Image description: Jill Ansell’s Jack of All Trades, a painting exhibited in The Lester Prize. The image shows a small antique metal trinket box as a kind of diptych. On the left is an impasto painting of an older man with white hair and glasses, consumed in handiwork. On the right in an assemblage of two keys, a burnt matchstick, a postage stamp, and other small items.

 

By Izabela Barakovska

 

Walking through the Art Gallery of Western Australia’s Lester Prize exhibition, I couldn’t help but consider the 1890 Oscar Wilde novel The Picture of Dorian Gray. The story – in short and without spoilers – is much about an artist’s ability to capture the true essence, and quite literally the soul, of their subject. In combining intent, vision, technique and material to canvas, artwork becomes translation – where the artist communicates and shares not only part of their subjects’ story, but part of theirs as well.

 

One of the self-portraits I am drawn to is Oliver Shepherd’s Iconic. This piece facilitated an exploration for Shepherd, which delved into the intersection of “who I am, who I want to be, and who I appear to be”. With oil and gold leaf on birch panel, Shepherd creates a sharp and beautiful subversion of a classical style, to form an image that is part truth, part tradition, and part ambition. In my life, I grew up in a Macedonian Orthodox family. I have spent time admiring iconography, and the way religion, family and culture depict stories of legends such as monumental figures, fighters and protectors in age-old traditions and memories.

Image description: Oliver Shepherd’s Iconic. The painted man stands against a black background with a gold halo around his head. He is shirtless, and some tattoos are visible. He looks seriously at the viewer, and his right hand rests elegantly on his neck.

 

Other pieces that brought a smile to my face, admiration to my heart, and contemplation to mind are Jess Le Clerc’s Shadow and Bloom, Kierah Falkner Babbel’s Race Car Ya Ya and Jill Ansell’s Jack of All Trades.

 

In her subject description, Le Clerc describes the honesty with which her three daughters (painted) hold themselves; “honest because they are unaware there is another option – they believe that the present moment is all that exists”. One daughter gazes back at the viewer with a depth and intensity that draws into the portrait. With such paradoxically gentle and sharp conviction, you can almost hear and see the movement of the dam by their home. The radiant energy their mother has captured, even amongst murky water, is a testament to her skill and their honestly, and a reminder to us all to reconsider our own actions, beliefs and interactions as we wade through whatever metaphoric murky water serves to test us.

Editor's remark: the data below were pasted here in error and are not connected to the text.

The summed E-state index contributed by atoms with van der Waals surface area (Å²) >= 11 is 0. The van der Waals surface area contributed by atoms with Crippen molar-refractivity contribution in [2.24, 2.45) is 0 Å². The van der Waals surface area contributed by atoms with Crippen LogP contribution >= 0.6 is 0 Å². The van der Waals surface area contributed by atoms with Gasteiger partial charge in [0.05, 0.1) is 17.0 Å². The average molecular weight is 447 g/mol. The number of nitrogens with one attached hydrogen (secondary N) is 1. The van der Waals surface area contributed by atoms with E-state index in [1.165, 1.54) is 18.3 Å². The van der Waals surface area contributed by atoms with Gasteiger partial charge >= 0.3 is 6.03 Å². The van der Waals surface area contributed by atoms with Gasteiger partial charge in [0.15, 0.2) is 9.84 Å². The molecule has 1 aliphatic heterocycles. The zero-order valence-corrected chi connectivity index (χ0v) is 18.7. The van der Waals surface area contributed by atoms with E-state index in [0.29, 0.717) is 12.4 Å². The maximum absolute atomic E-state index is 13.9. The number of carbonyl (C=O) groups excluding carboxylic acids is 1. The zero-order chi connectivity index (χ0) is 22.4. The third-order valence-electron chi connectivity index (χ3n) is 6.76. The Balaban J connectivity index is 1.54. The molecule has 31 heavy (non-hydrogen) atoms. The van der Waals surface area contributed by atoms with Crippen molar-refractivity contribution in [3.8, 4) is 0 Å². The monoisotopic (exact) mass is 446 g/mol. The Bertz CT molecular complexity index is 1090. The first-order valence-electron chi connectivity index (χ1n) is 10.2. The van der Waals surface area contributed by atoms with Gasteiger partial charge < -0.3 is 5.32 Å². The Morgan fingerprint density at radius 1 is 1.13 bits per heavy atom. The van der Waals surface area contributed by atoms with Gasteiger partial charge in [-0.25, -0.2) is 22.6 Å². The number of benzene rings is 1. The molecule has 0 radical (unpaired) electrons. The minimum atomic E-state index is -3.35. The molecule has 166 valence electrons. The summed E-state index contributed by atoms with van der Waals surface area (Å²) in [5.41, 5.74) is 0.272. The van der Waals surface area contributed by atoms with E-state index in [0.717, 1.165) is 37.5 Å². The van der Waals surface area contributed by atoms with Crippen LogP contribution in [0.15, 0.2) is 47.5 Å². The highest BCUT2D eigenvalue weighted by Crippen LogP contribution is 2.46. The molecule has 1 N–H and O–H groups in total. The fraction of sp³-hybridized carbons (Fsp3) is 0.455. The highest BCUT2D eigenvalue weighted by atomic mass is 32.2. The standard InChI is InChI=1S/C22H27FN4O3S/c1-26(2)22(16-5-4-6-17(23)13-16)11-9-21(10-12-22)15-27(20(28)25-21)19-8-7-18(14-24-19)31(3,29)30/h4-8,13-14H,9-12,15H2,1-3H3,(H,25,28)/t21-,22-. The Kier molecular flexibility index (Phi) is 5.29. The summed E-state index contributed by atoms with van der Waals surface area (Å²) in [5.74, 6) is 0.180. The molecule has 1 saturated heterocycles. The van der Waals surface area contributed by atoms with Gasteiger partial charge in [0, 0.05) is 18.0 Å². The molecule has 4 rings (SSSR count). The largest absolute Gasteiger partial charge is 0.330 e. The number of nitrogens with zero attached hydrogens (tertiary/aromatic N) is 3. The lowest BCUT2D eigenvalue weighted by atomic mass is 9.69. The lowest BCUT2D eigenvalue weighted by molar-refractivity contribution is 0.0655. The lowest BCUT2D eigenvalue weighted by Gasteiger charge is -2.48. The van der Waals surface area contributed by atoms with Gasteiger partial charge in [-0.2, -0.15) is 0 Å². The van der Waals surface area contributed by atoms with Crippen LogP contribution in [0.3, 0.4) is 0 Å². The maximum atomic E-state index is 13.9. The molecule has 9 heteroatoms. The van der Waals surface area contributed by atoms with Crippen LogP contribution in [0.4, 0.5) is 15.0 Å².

Image description: Jess Le Clerc’s Shadow and Bloom. Three young girls at the bottom of the painting play in a lilypad-filled body of water. The girl in the middle looks back at the viewer with a strong gaze. The colour tones are dark.

 

A huge congratulations to Serena Cowie and her winning piece, The Conversation. The Lester Prize judges comment that:

 

“The polished execution of The Conversation and the portrayal of the intimacy between these two larger-than-life women, offer a compelling insight into the nature of friendship in an era of social and digital media. The exquisitely refined facture of this painting is perfectly attuned to the temporal sensibilities of our technological age.”

Image description: Serena Cowie’s The Conversation. A close-up of two women in conversation, against a yellow background. The woman at the back has a stern gaze, and looks at the woman in front. The woman in front, slightly to the left of the image, turns her head to look at the woman behind her, and also appears stern.

 

Congratulations to all finalists and award recipients. The exhibition in and of itself is a testament to the quality of work produced by West Australian artists, and the diversity, authenticity and vulnerability of their (and the greater Australian) passions and stories. I implore everyone to explore and resonate with these pieces and stories before the exhibition close on 29 November, 2020. Alternatively, access their virtual gallery here.

 

In her spare time, Izabela Barakovska likes to contemplate life and write. 

 

Images courtesy of The Lester Prize